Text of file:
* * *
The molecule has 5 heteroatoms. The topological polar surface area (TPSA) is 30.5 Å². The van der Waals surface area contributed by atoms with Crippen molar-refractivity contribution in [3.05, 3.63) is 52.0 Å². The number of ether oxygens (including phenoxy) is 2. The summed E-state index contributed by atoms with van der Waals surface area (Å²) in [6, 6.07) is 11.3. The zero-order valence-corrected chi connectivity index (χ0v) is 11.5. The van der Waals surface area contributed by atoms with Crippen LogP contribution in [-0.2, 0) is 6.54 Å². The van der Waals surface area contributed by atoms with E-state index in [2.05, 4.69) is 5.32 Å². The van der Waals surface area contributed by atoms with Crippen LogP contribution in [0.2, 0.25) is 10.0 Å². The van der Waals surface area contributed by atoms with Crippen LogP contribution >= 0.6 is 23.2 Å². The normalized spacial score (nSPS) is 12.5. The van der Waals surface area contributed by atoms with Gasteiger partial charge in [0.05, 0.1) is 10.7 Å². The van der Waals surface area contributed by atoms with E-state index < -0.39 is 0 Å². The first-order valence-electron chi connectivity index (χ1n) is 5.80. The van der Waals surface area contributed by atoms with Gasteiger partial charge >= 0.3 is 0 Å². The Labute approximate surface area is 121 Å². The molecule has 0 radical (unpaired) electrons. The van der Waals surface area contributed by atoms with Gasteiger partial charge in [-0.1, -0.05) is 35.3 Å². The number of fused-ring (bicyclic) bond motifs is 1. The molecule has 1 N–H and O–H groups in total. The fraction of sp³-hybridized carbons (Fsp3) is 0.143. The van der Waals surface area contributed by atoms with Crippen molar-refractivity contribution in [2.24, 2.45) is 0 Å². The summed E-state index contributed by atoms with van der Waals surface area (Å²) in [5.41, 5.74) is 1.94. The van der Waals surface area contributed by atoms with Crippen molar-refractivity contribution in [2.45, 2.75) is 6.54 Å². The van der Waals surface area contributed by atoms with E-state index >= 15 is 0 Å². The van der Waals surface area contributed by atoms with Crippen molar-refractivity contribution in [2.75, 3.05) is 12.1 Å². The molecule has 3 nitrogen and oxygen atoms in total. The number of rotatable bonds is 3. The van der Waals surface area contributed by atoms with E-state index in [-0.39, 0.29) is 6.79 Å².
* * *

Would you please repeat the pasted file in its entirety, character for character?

The molecule has 5 heteroatoms. The topological polar surface area (TPSA) is 30.5 Å². The van der Waals surface area contributed by atoms with Crippen molar-refractivity contribution in [3.05, 3.63) is 52.0 Å². The number of ether oxygens (including phenoxy) is 2. The summed E-state index contributed by atoms with van der Waals surface area (Å²) in [6, 6.07) is 11.3. The zero-order valence-corrected chi connectivity index (χ0v) is 11.5. The van der Waals surface area contributed by atoms with Crippen LogP contribution in [-0.2, 0) is 6.54 Å². The van der Waals surface area contributed by atoms with E-state index in [2.05, 4.69) is 5.32 Å². The van der Waals surface area contributed by atoms with Crippen LogP contribution in [0.2, 0.25) is 10.0 Å². The van der Waals surface area contributed by atoms with Crippen LogP contribution >= 0.6 is 23.2 Å². The normalized spacial score (nSPS) is 12.5. The van der Waals surface area contributed by atoms with Gasteiger partial charge in [0.05, 0.1) is 10.7 Å². The van der Waals surface area contributed by atoms with E-state index < -0.39 is 0 Å². The first-order valence-electron chi connectivity index (χ1n) is 5.80. The van der Waals surface area contributed by atoms with Gasteiger partial charge >= 0.3 is 0 Å². The Labute approximate surface area is 121 Å². The molecule has 0 radical (unpaired) electrons. The van der Waals surface area contributed by atoms with Gasteiger partial charge in [-0.1, -0.05) is 35.3 Å². The number of fused-ring (bicyclic) bond motifs is 1. The molecule has 1 N–H and O–H groups in total. The fraction of sp³-hybridized carbons (Fsp3) is 0.143. The van der Waals surface area contributed by atoms with Crippen molar-refractivity contribution in [2.24, 2.45) is 0 Å². The summed E-state index contributed by atoms with van der Waals surface area (Å²) in [5.41, 5.74) is 1.94. The van der Waals surface area contributed by atoms with Crippen molar-refractivity contribution in [2.45, 2.75) is 6.54 Å². The van der Waals surface area contributed by atoms with E-state index >= 15 is 0 Å². The van der Waals surface area contributed by atoms with Crippen molar-refractivity contribution in [2.75, 3.05) is 12.1 Å². The molecule has 3 nitrogen and oxygen atoms in total. The number of rotatable bonds is 3. The van der Waals surface area contributed by atoms with E-state index in [-0.39, 0.29) is 6.79 Å².